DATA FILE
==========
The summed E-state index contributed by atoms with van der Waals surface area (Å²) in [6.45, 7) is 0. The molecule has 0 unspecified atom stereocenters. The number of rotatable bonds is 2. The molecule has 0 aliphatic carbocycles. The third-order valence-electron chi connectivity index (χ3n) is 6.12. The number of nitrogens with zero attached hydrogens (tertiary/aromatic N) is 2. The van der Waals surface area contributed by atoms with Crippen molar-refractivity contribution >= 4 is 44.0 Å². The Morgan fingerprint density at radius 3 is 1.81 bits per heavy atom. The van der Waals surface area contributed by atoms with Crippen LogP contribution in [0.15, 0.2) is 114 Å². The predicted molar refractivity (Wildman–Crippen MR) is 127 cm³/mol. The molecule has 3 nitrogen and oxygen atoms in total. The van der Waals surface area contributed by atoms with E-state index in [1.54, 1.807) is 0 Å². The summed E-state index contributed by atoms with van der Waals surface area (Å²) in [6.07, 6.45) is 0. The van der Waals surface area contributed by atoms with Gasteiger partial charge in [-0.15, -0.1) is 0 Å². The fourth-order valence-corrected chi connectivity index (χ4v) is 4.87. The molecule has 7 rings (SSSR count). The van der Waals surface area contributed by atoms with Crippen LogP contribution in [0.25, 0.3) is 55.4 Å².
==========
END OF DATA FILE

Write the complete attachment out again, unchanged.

The summed E-state index contributed by atoms with van der Waals surface area (Å²) in [6.45, 7) is 0. The molecule has 0 unspecified atom stereocenters. The number of rotatable bonds is 2. The molecule has 0 aliphatic carbocycles. The third-order valence-electron chi connectivity index (χ3n) is 6.12. The number of nitrogens with zero attached hydrogens (tertiary/aromatic N) is 2. The van der Waals surface area contributed by atoms with Crippen molar-refractivity contribution >= 4 is 44.0 Å². The Morgan fingerprint density at radius 3 is 1.81 bits per heavy atom. The van der Waals surface area contributed by atoms with Crippen LogP contribution in [0.15, 0.2) is 114 Å². The predicted molar refractivity (Wildman–Crippen MR) is 127 cm³/mol. The molecule has 3 nitrogen and oxygen atoms in total. The van der Waals surface area contributed by atoms with E-state index in [1.54, 1.807) is 0 Å². The summed E-state index contributed by atoms with van der Waals surface area (Å²) in [6.07, 6.45) is 0. The van der Waals surface area contributed by atoms with Gasteiger partial charge in [-0.15, -0.1) is 0 Å². The fourth-order valence-corrected chi connectivity index (χ4v) is 4.87. The molecule has 7 rings (SSSR count). The van der Waals surface area contributed by atoms with Crippen LogP contribution in [0.25, 0.3) is 55.4 Å².